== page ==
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Ron Arias, guest columnist A Chicano 'lnkspot' When I was a kid my stepfather affectionately called me The lnkspot, and it wasn't because he liked those popular singers of the forties. It was because I was the darkest in the family e/ mas prietito, as Mexicans say . Of course, The /nkspot and other labels were always said with affection-or in jest. I must have giggled a hundred times or more at the stock family joke about how my grandmother, who helped care for me after I was born , would keep me warm on winter nights by placing me near a lit , open oven . One especially cold Los Angeles night she put me in the oven, and there I toasted to my present shade Actually , I ' m olive skinned, according to one government form on me. Olive, when referring to complexion, means " yellowish brown." But for years I thought it referred to the little fruit used in cocktails, and I imagined my skin as some weird shade of green, a sickly, yellowish-brown green. By the time I was 17 , I was thoroughly indoctrinated. The world was mostly com posed of three legitimate population colors: black, white and yellow . Off to one side , I suppose somewhere on official forms, we r e the olives . a.. Years went by . College, travel , marriage , many jobs. now I had accepted the olive category. But deep down I know I preferred the more graphic, straightforward , boyhood tags like The lnkspot and EllndioIndian, another term for dark ones among Mexicans. MARCHING FOR 'OLIVE' POWER Then came the Chicano Movement in the late '60s and early '70s. Now I was officially "brown," and all the other color appellations appa rently were discarded including ol i ve , which i s just as well ; it would be difficult to march behind the banner of Olive Power . Today I ' m no longer bothered by what color I ' m called. Looki ng back on all those years of giggles and embarrassed glances to my elders, I realize I was benevolently introduced to color intolerance among the fair skinned of the world. The message I received at home seemed to be: the darker you a re, the less esteemed, less capable and more comical you are. Comical , by the way, only because of the family jokes. There were other evidences of this color drawback: the anxious efforts of my mother to hide her fair complexion from the darkening rays of the sun -and to lighten her very black hair to a reddish brown . Her idols were Lana Turner and June Allyson. And whenever family babies were born , adults invariably went on about skin color, with the most cheerful remarks saved for the hueritos, or white babies . Lucky them, we all thought. They've already got one foot in the happy world of the light skinned. COLOR AND CUPHANDLED EARS So when I won a third-place ribbon in my high school science fair, I was still trying to pull both my feet out of the world of the less esteemed, less capable and more comical. I was also out to disprove the notion that pigmentation determines success and a good life . I would like to believe kids today are freed from the handicap of color prejudice. Of course, they're not, not any more than they're freed from the bother of cuphandled ears, as endearing as those features may seem to parents. To show how ridiculous color prejudice i s , consider my very dark friend from Sri Lanka. There, the darker the skin, the healthier the person . Pale or light brown skin is a sign of illness, anemia. And perhaps because we' re friends, we've never said a word about our respective skin colors. But it may happen and I know wnafi' ll say. He'll say, with a concerned expression, " You're looking a bit pale." "No, I ' m not," I'll say proudly. "I' m just olive, very olive . " (Ron Arias, author of the award-winning novel, " The Road to Tamazunchale," is a senior writer with People magazine. This column .is reprinted from Hispanic Link News Service . ) Sin pelos en Ia lengua WHO SPEAKS FOR HISPANICS? The national 1986/87 Talk Show Guest Directory was just released, with 2,192 "experts, authorities and spokespersons" on 3 ,355 topics ranging from AIDS (1 0 experts listed) to women (61 experts) . So who does it recommend to talk-show hosts as the outstanding oracles on e(movimi ento hispano ? Well , let's check the topic index under "Hisi)anic." Take your choice of three-Hispanic Americans: Cuar6n & Gomez of Denver, Colo.; Hispanic Education: Consortium of National Hispanic Or ganizations, Washington, D.C. ; Hispanic Issues: League of Un ited Latin American Citizens , also of Washington, D . C . Hardly comprehensive, but it's a start. So let's check Cuban-Americans: One listing : Cuban National Planning Council, Miami, Fla . It's one of several credible groups. _ Puerto Ricans? None, but under Puerto Rico, i t proposes two auth.orities: the Puerto Rican Socialist Party and the New Movement in Solidarity with Puerto Rican Independence. I see some eyebrows starting to raise. Mexican Americans? Not a single listing . But if Donahue or Carson or King want an Animal expert fast, the directory provides 16 of them, with their expertise varying from Animal Rights to Animals and Religion. Under English, U.S. English is the lone listing, and under Immigration, the Federation for American Immigration Reform is l isted twice. And under White Separatism, the League of Pace Amendment Advocates accompanies its mention with a full-page ad explain i ng why it wants to repeal the 14th Amendment to" provide fort he repatriation of non whites from America." That should make a good, wholesome show. Presumably , editor Mitchell Davis will be producing another directory next year. So if you ' re the ul t imate authority on Bilingual Graffiti , Alien-Smuggling or the Joy of Working with a Short-Handled Hoe, send your resume to h i m at Broadcast Interview Source, 2500 Wisconsin Ave . NW , #930, Washington, D.C. 20007-4570. I suspect he ' s dying to hear from you. RELATIVE GUILT? NancyReagan'spersonal maid, Anita Castelo, a U.S citizen since 1967, was indicted Aug. 27 by a Norfolk, Va, federal grand jury for allegedly buying 10,000 rounds of . 22-caliber ammunition for shipment to her' native Paragvay . Castelo ' s arrest has raised some questions i n the mind of syndicated columnist Andy Rooney. Assesses Andy : "Compared to her employer's husband, Ronald Reagan, (Castelo) is responsible for shipping a very small amount of ammuniti on. When you authorize as many bullets to be shipped to Central and South America as President Reagan has , it's called national defense. When you ship a couple of lousy cases , as Castelo apparently has, it's a . criminal offense." -: l(_ay Barbaro Quoting. • • This week's borderline quotes: GARY JACOBS, Laredo (Texas) National Bank president, to Bill Moyers on CBS Reports: "There is no constituency for the border. . . It makes no sense for the United States to pursue bilateral trade polic i es with Korea or Singapore or Taiwan that discriminate in favor of those jurisdictions when we have 80 million people living in Mexico-most just wanting to produce, to improve themselves, to work, to earn a decent living-and we do exactly the opposite ... trying to pass trade legislation that specifically discriminates against anything that's produced competitively iri the Republic of Mexico ... " BILL TONEY, Dallas Morning News guest columnist, in support of workplace raids and employer sanctions to control illegal immigration : "Being caught after reaching a place of employment is more discouraging to an illegal alien than being caught at or shortly after entry. It is like being held for no gain in footbal( vs. being called back for offsides after a long run for a touchdown. " HispaoKH.irt Weekly Report Sept 8 , 1986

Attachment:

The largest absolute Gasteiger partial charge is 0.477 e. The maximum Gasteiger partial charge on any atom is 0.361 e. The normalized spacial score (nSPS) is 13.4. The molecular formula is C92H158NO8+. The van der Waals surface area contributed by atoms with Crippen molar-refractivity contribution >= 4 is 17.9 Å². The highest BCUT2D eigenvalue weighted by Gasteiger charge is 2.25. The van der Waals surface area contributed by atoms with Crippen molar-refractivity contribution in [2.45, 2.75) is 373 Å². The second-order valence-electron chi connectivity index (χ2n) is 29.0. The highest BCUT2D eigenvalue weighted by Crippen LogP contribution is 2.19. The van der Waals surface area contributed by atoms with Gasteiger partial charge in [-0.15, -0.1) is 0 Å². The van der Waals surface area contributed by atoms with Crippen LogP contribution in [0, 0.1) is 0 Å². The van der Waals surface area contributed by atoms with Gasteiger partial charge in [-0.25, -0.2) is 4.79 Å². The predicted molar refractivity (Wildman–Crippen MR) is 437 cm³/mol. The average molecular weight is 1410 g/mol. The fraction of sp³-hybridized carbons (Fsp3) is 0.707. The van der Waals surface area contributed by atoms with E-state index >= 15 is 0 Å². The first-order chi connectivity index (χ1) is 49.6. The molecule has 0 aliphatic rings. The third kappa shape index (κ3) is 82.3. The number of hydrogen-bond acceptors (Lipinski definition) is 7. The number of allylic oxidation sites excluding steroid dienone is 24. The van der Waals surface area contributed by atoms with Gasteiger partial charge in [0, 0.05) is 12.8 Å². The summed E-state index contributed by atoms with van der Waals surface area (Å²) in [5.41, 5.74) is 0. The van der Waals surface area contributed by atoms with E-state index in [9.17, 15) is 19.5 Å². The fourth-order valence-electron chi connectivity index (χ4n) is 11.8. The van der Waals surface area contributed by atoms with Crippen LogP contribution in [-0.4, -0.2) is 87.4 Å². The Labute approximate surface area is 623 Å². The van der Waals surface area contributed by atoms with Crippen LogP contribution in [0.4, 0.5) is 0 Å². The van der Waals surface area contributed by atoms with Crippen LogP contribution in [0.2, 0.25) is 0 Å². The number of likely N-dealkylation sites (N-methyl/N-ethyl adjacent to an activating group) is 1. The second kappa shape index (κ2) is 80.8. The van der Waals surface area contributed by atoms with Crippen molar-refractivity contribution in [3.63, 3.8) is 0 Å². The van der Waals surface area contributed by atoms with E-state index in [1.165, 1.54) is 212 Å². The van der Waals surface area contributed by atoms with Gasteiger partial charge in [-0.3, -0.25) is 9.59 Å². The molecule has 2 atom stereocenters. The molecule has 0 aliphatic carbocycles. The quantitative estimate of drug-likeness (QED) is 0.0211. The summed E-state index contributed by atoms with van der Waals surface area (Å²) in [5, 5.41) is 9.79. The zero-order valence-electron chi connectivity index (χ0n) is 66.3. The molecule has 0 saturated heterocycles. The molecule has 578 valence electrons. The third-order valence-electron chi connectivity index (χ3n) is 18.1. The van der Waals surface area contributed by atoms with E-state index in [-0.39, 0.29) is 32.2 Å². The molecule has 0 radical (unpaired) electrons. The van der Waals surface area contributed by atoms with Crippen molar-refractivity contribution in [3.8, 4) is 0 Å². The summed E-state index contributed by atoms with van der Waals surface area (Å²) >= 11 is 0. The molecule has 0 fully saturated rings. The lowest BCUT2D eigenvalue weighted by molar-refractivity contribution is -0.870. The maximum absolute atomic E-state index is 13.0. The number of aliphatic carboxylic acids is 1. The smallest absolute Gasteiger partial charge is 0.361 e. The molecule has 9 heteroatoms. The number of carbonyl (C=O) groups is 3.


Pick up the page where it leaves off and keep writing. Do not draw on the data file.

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Arts & Entertainment with several Latino entries. Argentina will be represented by Carlos Borin's La pelicula del rey and Maria Luisa Bemberg's Miss Mary, the latter outside of competiti on. FILM FESTIVAL FLURRY: Hispanic film makers compete i n festivals a round the world as the nation's premier film and video festival enters i t s third decade. Entries for the 20-year-old San Antonio CineFestival, will be accepted postmarked through Sept. 19. For the first time, the event will be held in the fall (Nov. 5-14), and i t will be a competitive juried festival , with prizes to be awarded in Best Feature Film (Fiction) , Best Documentary and Best F i lm or Video category. The CineFestival, will be hel d agai n this year at the Guadalupe Theater, under the sponsorship of the Guadalupe Cultural Art Center, w i th grants from the city of San Antonio, the Texas Commission on the Arts and the Texas Committee for the Humanities. Two special sections i n the San Sebastian In ternational Film Festival , Sept. 17-26, will be dedicated to films from Brazil and Mexico. A dozen films dealing with the Mex ican revolution will screen-among them Alberto Isaac's Quartelazo and Felipe Casals' Emiliano Zapata Back in Mexico, Argentine actress Norma Aleandro begins filming the U .S./Mexican production titled Gaby. Aleandro, seen in the Oscar-winning film La historia oficial, stars with Liv Ullman and Rachel Lev ine in the story of Mexican writer Gaby Brimer. Shooting begins Sept. 22 in Cuernavaca. There w i ll be no competition for prizes, however, in the Sept. 190ct 5 New York Film Festival . One of its entries is the French/Brazilian production Malandro. A musical, it is directed by Ruy Guerra, with a scor e by Chico Buarkue. ONE LINERS: An exhibit of paintings, prints, photographs and sculptures by California's Raul Guerrer o begins Sept. 13 at the Atelier Gallery of the University of Southern California in Los Angeles. .. The same date begins the Feria lnternacional del Libro in Havana, with some 40 countries participating ... Emilio Estevez, A. Martinez and Pepe Serna are among the hosts of Amnesty International' s 25th Anniversary Gala, to be held in Beverly Hills Sept. 15 .. . Stage director Jose Quintero will hold an eight-week scene-study workshop for actors in Los Angeles, beginning Sept. 21 ... Another is Miguel Littin' s Record in Chile , covering 12 years of militat y dictatorship in the director's country. The documentary is entered in festivals in Venice, Italy, and San Sebastian, Spain . The 43rd Venice International Film Festival got unde r way Aug . 30 Media CHICANO IN CHINA: Two years ago, New Mexico author Rudolfo A. Anaya spent a month in China to check on the rhythms of its ancient culture that blend with those of the Toltecs of ancient Mexico. Next week, Anaya ' s 202-page account of that visit " A Chicano in China," will be published . by The University of New Mexico Press ($13.95). On Sept. 6, the monthly newspaper supple Vista ran e xc erpts and critiqued , favorably , that the pilgrimage is "as much an adventure of the m i nd as i t is an experience of the senses." In a review for Hispanic Link News Service, Douglas Martinez concurred , concluding with the author's quote: " I know now why I went to China. As I was ta ught, I hope to teach others to see into the soul of things, to make that HISPANIC LINK WEEKLY REPORT A nation a l p ublication of Hispanic Link News Service, Inc. 1420 ' N ' S treet NW Washingto n , D . C . 20005 (202) 234-0280 or 234-0737 Publis h er. Hector Erick&en-M endo z a Ed itor. Feli x Perez Reporting: Charlie Ericksen, Antonio Mejias Rentas. F e lix Perez. N o pon1on of H1spanic Link Weekl v Report may be reprodu ced o r broadcast m.any fo r m without advance permission. Annual subscription (52 :,;sues) $ 9 6 . Trial subscription (13 i s 1 a s ) $26. CORPORAT E CLAS:'IF1ED: Ad rates are 75 cents p e r wo r d . Display ads ar•, . ,per column inch. Ad s p l aced by T uesday will r u n rr \I' ;, k ly Reports mailed F ri day of sam e week: Multrple u s 3tes on request. simple, human connecti on , which unites us all ." TWO INTERNSHIPS: Recrui t ing begins this week for two full-year paid journalism internships in Washington, D.C . Applicants will be judged on basic writing skills, journalistic potential and commitment to pursue journalism as a career. There are no experience requirements. Selected candidates will begin work this fall as reporters with Hispanic Link News Service. Internship No. 1: This is sponsored by the National Association of Hispanic Journalists, with funding by the Adolph Coors Company. It is open to anyone of Hispanic heritage and provides a one-year salary of $14,000. Application deadline: Oct. 6 . Internship No. 2: Thi s is sponsored by the National Puerto Rican Coalition and funded by the Gannett Foundation. It is open to anyone of Puerto Rican heritage and provides $15,000 salary. Application deadline: Oct.20. -Antonio Mejias-Rentas Applications for either or both internships may be obtained by writing or calling Hector EricksenMendoza, Hispanic Link, 1420 N St. NW, Washington, D . C . 20005 (202) 2340280. SMITHSONIAN FEATURES: Beginning this month , the Smithsonian Institution News Service will start translating one major news feature monthly into Span i sh for distribution to requesting media out the country . Features will run about 1,400 words. Photos and slides will be available . The initi al feature chosen for distribution is on archeological research being conducted in Panama by the Smithsoni an Tropical Re s earch Institute in cooperation with Temple University. Editors who wish to receive the monthly features may request them from Ink Mendelsohn, Smithsonian News Service, A&l Bldg. , Rm. 2410, 900 Jefferson Drive SW, Washington, D . C . 20560. Charlie Ericksen S\/'IFF' P.W1> EXI-II""S\ToRS ONLY 0 Weekly R e p o rt